Code Name: The Cleaner
This review was written for the theatrical screening of "Code Name: The Cleaner."
"Code Name: The Cleaner" borrows the gimmick of the successful thriller "The Bourne Identity" of an amnesia victim gradually realizing he might be an undercover agent and tailors this for the so-dumb-it's-almost-smart clowning of comic Cedric the Entertainer. A much better title would be "Bourne Yesterday." The clunky title New Line has burdened the comedy with can't help at the boxoffice, but Cedric the Entertainer fans won't mind. The film isn't exactly an outreach program for nonfans, but the suspense/thriller element should attract enough for a modestly successful payoff.
The movie, written by Robert Adetuyi and George Gallo and directed by Les Mayfield, hangs on a single quandary: Is its hero a superspy with dazzling skills or a janitor, to which most of the evidence points? The guy himself -- this would be Cedric -- is clueless when he wakes up in a high-rise hotel room with a nasty bump on the head, a dead FBI agent beside him in bed, a briefcase containing $250,000 in cash and no memory of anything, including his own identity. He is just smart enough to take the briefcase but leave the dead agent.
As police descend on the hotel, a statuesque blonde (Nicollette Sheridan) accosts him in the lobby and insists she is his wife. She drives him to "his" palatial mansion with its sports cars, butler and lingerie she insists on modeling for him, but somehow none of this fits his still-elusive identity. He escapes moments before she tries to drug him.
The guy then walks into a diner where an alluring waitress (Lucy Liu) claims to be his girlfriend. Whoever this guy is, he's doing OK in the woman department. Just as he is coming to believe from clues that he must be an undercover agent with the code name "The Cleaner," the waitress bursts his bubble by informing him that he works as a janitor for a video game manufacturer.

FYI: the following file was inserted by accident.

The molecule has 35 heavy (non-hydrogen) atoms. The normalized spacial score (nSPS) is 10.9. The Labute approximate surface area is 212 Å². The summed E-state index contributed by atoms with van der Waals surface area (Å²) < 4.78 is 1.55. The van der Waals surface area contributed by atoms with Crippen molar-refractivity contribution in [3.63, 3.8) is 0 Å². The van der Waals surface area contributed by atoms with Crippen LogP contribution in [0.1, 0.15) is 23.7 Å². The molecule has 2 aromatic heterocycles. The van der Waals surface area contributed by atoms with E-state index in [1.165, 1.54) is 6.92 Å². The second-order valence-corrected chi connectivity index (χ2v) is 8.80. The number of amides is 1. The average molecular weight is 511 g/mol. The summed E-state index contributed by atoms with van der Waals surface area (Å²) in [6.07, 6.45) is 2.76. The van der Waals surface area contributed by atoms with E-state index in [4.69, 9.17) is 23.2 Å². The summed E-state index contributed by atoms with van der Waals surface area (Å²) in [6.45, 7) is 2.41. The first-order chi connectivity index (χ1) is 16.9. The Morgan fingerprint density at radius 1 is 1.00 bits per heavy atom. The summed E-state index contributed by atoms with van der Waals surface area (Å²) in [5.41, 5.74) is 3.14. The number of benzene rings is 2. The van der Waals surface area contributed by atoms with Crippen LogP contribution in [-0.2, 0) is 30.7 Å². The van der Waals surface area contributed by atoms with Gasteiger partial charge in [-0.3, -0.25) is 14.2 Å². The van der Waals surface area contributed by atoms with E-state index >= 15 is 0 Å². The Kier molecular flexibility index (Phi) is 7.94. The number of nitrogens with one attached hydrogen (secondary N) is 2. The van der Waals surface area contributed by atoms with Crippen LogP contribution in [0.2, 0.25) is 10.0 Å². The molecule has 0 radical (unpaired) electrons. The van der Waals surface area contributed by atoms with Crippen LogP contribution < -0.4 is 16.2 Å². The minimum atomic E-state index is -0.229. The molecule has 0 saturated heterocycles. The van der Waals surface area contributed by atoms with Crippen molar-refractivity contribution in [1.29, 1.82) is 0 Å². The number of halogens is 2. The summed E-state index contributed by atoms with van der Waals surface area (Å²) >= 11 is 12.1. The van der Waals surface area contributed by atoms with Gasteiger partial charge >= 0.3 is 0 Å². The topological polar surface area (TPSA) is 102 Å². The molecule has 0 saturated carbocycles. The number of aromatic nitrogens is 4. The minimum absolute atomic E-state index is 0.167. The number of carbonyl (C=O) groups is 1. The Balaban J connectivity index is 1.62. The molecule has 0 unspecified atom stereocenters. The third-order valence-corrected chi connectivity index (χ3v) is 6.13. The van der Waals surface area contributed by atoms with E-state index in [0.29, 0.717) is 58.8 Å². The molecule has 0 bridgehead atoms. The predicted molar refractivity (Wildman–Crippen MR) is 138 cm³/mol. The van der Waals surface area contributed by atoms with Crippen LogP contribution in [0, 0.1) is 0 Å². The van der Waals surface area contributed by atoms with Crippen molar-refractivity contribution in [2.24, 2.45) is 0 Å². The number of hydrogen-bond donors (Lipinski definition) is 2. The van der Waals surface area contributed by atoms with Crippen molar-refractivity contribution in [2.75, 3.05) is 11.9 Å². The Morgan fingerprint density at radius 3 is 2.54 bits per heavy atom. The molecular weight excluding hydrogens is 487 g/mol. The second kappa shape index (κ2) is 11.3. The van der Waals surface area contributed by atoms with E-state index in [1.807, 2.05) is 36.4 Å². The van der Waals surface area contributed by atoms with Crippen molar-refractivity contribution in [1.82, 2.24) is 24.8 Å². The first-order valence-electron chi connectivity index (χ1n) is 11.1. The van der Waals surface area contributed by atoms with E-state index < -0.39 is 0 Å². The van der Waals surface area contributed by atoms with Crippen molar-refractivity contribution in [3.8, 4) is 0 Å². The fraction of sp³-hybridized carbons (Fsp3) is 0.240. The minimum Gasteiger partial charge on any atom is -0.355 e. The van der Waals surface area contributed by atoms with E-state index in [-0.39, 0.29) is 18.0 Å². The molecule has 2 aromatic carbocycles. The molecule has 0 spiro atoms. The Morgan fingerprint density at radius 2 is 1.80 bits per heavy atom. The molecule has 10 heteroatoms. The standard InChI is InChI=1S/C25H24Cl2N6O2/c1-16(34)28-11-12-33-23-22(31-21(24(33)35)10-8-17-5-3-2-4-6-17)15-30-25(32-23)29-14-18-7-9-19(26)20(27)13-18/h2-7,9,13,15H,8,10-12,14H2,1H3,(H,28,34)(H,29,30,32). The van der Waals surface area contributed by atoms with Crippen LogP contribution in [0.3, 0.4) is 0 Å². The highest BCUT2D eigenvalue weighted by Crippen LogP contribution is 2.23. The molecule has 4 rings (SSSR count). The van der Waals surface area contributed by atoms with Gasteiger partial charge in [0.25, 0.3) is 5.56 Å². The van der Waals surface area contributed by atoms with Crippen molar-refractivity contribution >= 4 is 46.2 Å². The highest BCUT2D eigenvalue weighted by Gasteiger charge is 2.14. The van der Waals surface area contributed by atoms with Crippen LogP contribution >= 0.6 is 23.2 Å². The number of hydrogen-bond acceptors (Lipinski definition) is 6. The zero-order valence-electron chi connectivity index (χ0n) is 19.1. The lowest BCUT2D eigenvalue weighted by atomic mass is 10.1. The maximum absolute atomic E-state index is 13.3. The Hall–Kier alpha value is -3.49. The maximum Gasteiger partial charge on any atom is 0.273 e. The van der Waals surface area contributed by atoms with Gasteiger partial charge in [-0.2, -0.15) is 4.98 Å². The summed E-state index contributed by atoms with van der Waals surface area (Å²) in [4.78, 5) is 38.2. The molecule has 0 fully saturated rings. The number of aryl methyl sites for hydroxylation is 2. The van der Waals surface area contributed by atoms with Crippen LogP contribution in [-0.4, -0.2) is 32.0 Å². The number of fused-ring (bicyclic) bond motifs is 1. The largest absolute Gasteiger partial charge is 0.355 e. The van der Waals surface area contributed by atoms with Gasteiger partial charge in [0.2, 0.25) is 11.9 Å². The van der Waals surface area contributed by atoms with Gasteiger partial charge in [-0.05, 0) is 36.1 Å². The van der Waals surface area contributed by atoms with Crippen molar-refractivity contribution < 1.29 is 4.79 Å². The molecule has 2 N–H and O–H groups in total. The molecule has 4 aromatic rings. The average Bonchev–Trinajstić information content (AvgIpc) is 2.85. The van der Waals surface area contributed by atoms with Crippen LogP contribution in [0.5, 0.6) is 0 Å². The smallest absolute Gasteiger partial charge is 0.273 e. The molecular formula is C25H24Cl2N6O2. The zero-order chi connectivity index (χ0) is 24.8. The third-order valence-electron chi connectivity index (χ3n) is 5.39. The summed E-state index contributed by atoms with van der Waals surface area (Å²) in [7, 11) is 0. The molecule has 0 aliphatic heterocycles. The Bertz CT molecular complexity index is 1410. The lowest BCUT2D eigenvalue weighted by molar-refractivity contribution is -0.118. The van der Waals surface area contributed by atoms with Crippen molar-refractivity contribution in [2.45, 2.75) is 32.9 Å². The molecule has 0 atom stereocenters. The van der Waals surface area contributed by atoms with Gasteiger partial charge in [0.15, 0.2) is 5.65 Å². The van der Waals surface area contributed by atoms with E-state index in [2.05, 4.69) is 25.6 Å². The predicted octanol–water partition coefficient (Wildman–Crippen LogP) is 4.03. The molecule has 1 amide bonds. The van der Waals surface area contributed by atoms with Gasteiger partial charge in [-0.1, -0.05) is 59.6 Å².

But what to make of his flashbacks to a war zone where he leads a company of Special Forces into combat and everyone calls him "Colonel"? Or the repressed memory of a payoff gone wrong? Or the fact that everyone in town wants him dead? No, the guy insists, he must be an agent with the clever cover of a janitor.
This implausible plot full of holes does pave the way for a series of Cedric the Entertainer skits and physical gags, like his posing as a member of a Dutch dance troupe, wooden shoes and all, to gain re-entry to the scene of the crime. None of these is very funny. A few are painfully unfunny. In either case, the movie comes to a standstill. It's a pity no one thought to screen old Bob Hope movies to see how to integrate comedy into genre filmmaking.
The filmmakers surround Cedric the Entertainer with a host of straight men, including martial artist/actor Mark Dacascos as the polished villain, Will Patton as a buddy who tells him to trust no one, Callum Keith Rennie as a crooked FBI agent and comedian DeRay Davis as a janitor-cum-rapper to act as a counterbalance to the star's humor. Liu and Sheridan give the film glamour, but their catfight falls flat. Niecy Nash has the movie's funniest line, which comes during outtakes shown at the end credits.
The behind-the-camera effort in Vancouver is surprisingly good.